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Fig.2 Peachtree iDac, NOS filter, frequency response at –12dBFS into 100k ohms from balanced outputs with data sampled at: 44.1kHz (left channel green, right gray), 96kHz (left cyan, right magenta), 192kHz (left blue, right red). (0.25dB/vertical div.)

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Fig.3 Peachtree iDac, NAL filter, impulse response (4ms time window).

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Fig.4 Peachtree iDac, NOS filter, impulse response (4ms time window).

I tested the Peachtree's resolution in my usual fashion, feeding it 16- and 24-bit data representing a dithered 1kHz tone at –90dBFS while sweeping the center frequency of a 1/3-octave bandpass filter from 20kHz to 20Hz; the resulting spectra, taken in Hi-Bit mode, are shown in fig.5. The traces peak at exactly –90dBFS, suggesting very low linearity error, with no distortion– or power-supply–related spuriae visible for 16-bit data. The increase in bit depth drops the noise floor by around 18dB, implying 19-bit resolution, which is confirmed by the FFT spectra in fig.6, but it also unmasks a supply component in the left channel: 60Hz at –132dBFS (!). The bottom pair of traces in fig.5 show the spectrum of 24-bit data representing a dithered 1kHz tone at –120dBFS; it is readily resolved by the iDac.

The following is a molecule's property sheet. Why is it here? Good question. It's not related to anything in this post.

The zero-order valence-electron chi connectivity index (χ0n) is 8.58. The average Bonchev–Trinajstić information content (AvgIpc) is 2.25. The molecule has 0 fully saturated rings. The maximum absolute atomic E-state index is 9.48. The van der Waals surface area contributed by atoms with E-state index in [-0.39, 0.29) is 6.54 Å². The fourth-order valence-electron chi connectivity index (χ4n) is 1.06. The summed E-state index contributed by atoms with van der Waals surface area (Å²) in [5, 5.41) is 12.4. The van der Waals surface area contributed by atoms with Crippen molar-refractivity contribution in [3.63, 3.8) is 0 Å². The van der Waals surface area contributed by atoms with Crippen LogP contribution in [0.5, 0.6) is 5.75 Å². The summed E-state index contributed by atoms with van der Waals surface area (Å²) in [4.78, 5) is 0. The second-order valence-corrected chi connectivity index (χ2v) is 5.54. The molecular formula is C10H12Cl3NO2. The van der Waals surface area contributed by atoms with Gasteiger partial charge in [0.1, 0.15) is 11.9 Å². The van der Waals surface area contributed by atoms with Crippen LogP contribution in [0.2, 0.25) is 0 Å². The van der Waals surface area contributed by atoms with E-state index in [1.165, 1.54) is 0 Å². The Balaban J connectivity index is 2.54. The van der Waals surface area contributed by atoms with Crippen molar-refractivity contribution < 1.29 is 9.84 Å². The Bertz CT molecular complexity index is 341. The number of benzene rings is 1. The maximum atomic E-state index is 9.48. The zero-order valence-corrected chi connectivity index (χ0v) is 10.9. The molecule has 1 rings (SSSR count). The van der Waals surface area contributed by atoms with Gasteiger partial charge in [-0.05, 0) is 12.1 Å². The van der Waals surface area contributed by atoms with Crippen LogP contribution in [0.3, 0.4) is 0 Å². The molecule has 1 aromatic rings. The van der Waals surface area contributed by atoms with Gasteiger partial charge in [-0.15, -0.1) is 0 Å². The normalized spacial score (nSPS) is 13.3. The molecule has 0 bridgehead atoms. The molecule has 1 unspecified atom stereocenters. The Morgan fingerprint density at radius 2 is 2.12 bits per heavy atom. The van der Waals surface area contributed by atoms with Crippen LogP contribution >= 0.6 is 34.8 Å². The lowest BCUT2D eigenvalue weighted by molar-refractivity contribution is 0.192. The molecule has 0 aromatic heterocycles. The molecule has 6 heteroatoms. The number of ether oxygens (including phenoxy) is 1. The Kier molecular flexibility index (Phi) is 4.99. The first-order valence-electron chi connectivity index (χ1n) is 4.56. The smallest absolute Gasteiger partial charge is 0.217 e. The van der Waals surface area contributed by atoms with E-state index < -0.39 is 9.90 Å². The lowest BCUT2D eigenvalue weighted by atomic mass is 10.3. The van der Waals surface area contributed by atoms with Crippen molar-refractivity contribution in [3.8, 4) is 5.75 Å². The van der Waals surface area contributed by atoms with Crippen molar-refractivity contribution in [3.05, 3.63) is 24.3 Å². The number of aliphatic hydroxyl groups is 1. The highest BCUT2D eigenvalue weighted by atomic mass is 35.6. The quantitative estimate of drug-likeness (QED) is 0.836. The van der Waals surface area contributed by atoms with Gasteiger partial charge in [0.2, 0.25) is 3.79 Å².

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Fig.5 Peachtree iDac, Hi-Bit, 1/3-octave spectrum with noise and spuriae of dithered 1kHz tone at –90dBFS, with: 16-bit data (top), 24-bit data (middle); dithered 1kHz tone at –120dBFS with 24-bit data (bottom). (Right channel dashed.)

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Fig.6 Peachtree iDac, Hi-Bit, FFT-derived spectrum with noise and spuriae of dithered 1kHz tone at –90dBFS, with: 16-bit data (left channel cyan, right magenta), 24-bit data (left blue, right red).